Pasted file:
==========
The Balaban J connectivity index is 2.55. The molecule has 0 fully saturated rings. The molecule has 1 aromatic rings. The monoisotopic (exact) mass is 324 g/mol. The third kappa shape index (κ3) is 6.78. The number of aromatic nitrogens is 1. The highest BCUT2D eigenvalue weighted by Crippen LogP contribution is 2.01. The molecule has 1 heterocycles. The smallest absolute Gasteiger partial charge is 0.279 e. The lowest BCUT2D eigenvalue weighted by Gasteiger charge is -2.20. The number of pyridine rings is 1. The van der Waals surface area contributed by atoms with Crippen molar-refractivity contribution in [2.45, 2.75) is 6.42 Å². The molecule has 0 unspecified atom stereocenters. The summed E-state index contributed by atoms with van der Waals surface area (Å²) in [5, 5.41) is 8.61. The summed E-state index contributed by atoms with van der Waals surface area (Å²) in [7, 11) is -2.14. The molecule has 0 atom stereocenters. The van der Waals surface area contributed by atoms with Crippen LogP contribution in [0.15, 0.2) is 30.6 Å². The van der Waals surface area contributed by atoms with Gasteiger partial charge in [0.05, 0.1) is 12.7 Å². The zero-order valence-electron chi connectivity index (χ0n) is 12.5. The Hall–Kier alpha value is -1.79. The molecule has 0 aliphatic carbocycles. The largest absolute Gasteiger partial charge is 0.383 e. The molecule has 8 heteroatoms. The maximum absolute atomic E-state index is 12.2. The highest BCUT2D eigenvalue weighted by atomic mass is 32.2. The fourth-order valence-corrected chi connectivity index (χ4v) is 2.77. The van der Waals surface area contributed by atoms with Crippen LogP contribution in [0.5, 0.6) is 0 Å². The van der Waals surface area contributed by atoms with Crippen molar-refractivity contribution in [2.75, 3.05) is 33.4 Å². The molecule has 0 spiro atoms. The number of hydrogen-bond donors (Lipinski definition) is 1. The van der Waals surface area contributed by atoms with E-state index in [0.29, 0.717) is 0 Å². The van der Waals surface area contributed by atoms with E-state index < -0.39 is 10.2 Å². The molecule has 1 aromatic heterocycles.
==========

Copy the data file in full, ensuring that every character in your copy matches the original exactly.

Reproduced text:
The Balaban J connectivity index is 2.55. The molecule has 0 fully saturated rings. The molecule has 1 aromatic rings. The monoisotopic (exact) mass is 324 g/mol. The third kappa shape index (κ3) is 6.78. The number of aromatic nitrogens is 1. The highest BCUT2D eigenvalue weighted by Crippen LogP contribution is 2.01. The molecule has 1 heterocycles. The smallest absolute Gasteiger partial charge is 0.279 e. The lowest BCUT2D eigenvalue weighted by Gasteiger charge is -2.20. The number of pyridine rings is 1. The van der Waals surface area contributed by atoms with Crippen molar-refractivity contribution in [2.45, 2.75) is 6.42 Å². The molecule has 0 unspecified atom stereocenters. The summed E-state index contributed by atoms with van der Waals surface area (Å²) in [5, 5.41) is 8.61. The summed E-state index contributed by atoms with van der Waals surface area (Å²) in [7, 11) is -2.14. The molecule has 0 atom stereocenters. The van der Waals surface area contributed by atoms with Crippen LogP contribution in [0.15, 0.2) is 30.6 Å². The van der Waals surface area contributed by atoms with Gasteiger partial charge in [0.05, 0.1) is 12.7 Å². The zero-order valence-electron chi connectivity index (χ0n) is 12.5. The Hall–Kier alpha value is -1.79. The molecule has 0 aliphatic carbocycles. The largest absolute Gasteiger partial charge is 0.383 e. The molecule has 8 heteroatoms. The maximum absolute atomic E-state index is 12.2. The highest BCUT2D eigenvalue weighted by atomic mass is 32.2. The fourth-order valence-corrected chi connectivity index (χ4v) is 2.77. The van der Waals surface area contributed by atoms with Crippen LogP contribution in [0.5, 0.6) is 0 Å². The van der Waals surface area contributed by atoms with Crippen molar-refractivity contribution in [2.75, 3.05) is 33.4 Å². The molecule has 0 spiro atoms. The number of hydrogen-bond donors (Lipinski definition) is 1. The van der Waals surface area contributed by atoms with E-state index in [0.29, 0.717) is 0 Å². The van der Waals surface area contributed by atoms with E-state index < -0.39 is 10.2 Å². The molecule has 1 aromatic heterocycles.